Max Allan Collins’s novel The Seduction of the Innocent is a great read. The plot centers on a murder mystery, set against the backdrop of the anti-comic hysteria of the 1950s. [pullquote]The novel has a pulp air to it, a perfect of noir atmosphere that doesn’t feel contrived.[/pullquote]
The novel draws heavily from a real moral panic from that time period. In 1954, Dr. Fredric Wertham published an (allegedly) non-fiction book of the same name. In Dr. Wertham’s Seduction of the Innocent, the kind doctor put forward a theory that comic books caused juvenile delinquency.
The novel has a great flavor to it. The novel has a pulp air to it, a perfect of noir atmosphere that doesn’t feel contrived. It feels like a pulp novel from the fifties, but it doesn’t feel like the author’s trying to hard for it. Additionally, the place has a great sense of place, something many novels neglect. In an interview, the author contributes this to time spent in New York, in addition to research:
I’ve spent a fair amount of time in New York, starting in the early ’70s, so some of it just comes from experience. I looked at several indie films of the period on DVD — BLAST OF SILENCE for one — and found a nice color documentary on the Village in the late fifties. These were helpful. Also, I keep Jack Starr’s world fairly small — I have used the Waldorf in all three novels, and of course the offices of Starr are consistent from book to book, as is the police captain’s office. The latter I drew from the classic film THE NAKED CITY, which was shot on location in the late ’40s.
The novel itself is entertaining, and keeps the reader interested. But there is a bigger implication here. [pullquote]The only acceptable censor is a TV remote, or tossing a book or comic book aside because you don’t like it.[/pullquote]
In the 1950s, comics were different from they are today. There were kid’s titles, but a major chunk of the comic industry was aimed at adults. Many of the most gruesome, violent, and sexual titles were so wordy that most kids wouldn’t read them. In a way, the comics of the 1950s were more analogous to modern anime, with more sophisticated sensibilities. Like many a moral panic, Pied Piper was a somewhat morally ambivalent characters in the author’s view:
The book’s views on Wertham mirror mine, but I don’t pretend that my Dr. Fredrick is a detailed, accurate view of Wertham. I’m providing a caricature, a cartoon, but good caricatures have a basis in reality, cartoons, too. He was primarily misguided, but he also was a media hound. The very day last week that SEDUCTION OF THE INNOCENT was published, in a fabulous coincidence, the New York Times revealed that a college professor had proven Wertham’s research was not only flawed, but faked.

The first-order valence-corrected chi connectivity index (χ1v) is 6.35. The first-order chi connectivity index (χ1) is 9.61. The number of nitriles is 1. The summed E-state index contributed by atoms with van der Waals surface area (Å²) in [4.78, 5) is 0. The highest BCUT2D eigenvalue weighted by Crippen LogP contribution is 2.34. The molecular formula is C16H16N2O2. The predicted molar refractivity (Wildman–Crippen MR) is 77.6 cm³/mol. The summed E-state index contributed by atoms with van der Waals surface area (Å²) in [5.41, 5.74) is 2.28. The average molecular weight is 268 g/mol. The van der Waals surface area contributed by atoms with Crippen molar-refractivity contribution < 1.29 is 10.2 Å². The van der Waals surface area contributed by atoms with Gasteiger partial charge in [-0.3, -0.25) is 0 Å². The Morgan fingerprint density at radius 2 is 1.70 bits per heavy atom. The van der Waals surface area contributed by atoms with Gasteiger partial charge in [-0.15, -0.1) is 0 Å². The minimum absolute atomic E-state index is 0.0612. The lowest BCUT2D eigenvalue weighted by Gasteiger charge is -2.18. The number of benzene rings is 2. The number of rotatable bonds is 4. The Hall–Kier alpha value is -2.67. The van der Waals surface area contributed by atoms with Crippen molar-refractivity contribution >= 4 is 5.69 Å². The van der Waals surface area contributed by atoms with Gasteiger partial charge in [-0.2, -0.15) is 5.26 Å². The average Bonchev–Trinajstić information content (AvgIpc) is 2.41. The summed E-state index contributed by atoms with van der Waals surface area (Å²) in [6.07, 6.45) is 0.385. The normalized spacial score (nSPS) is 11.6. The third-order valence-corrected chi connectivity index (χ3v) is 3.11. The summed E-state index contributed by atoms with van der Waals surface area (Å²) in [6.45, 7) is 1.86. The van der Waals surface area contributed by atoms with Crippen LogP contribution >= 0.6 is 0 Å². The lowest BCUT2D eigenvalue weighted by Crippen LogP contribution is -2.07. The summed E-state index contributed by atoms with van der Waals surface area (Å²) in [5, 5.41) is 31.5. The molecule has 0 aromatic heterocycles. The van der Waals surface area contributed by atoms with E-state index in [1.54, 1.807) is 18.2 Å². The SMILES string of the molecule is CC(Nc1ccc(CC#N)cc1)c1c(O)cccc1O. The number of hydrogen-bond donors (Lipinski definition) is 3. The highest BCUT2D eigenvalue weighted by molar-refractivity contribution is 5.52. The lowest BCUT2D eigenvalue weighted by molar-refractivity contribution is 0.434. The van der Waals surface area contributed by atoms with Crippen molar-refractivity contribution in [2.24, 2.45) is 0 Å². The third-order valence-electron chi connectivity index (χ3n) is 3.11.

The moral panic related to comics had lasting effects. The comic industry buckled to political pressure and opted to self-regulate. As such, the Comic Code dictated comic content for decades and the medium was reduced to a dumbed-down shadow of its former glory. It took years before comics began to deal with more mature themes again. Right now, people are looking for scape goats. Our society has problems. And people are looking for easy answers. Right now, the media, including movies and video games are facing a lot of the same well-meaning, but misguided scrutiny. In Collins’s own words:
There is violence in movies, TV and video games that goes too far, in my opinion. But that’s just a matter of taste and is nothing that should be dictated. The only acceptable censor is a TV remote, or tossing a book or comic book aside because you don’t like it.
On its surface, Seduction of the Innocent is a great little pulp novel. But there’s more going on. It’s topical without dwelling on modern issues or pulling you out of the story for a lecture. I’d highly recommend giving this one a read.
This article was posted as part of the Seduction of the Innocent Blog Tour, celebrating the release of Max Allan Collins’ new Hard Case Crime novel. For the opportunity to win a copy of the book, simply tweet “I would like a copy of Seduction of the Innocent @TitanBooks #MaxAllanCollins”.
Find out more about the book and the tour at www.titanbooks.com/
Robert is a science geek with a passion for science fiction. He has a BS in general biology and currently works in an occupational health lab at The University of Arizona. Additionally, Boumis has published three short stories, all science fiction, and does costuming in his spare time. His interests include classic science fiction novels, sci-fi films, filmmaking, UFOs, and video games. Follow his Facebook here: https://www.facebook.com/pages/Robert-J-Boumis/142544852462290?ref=ts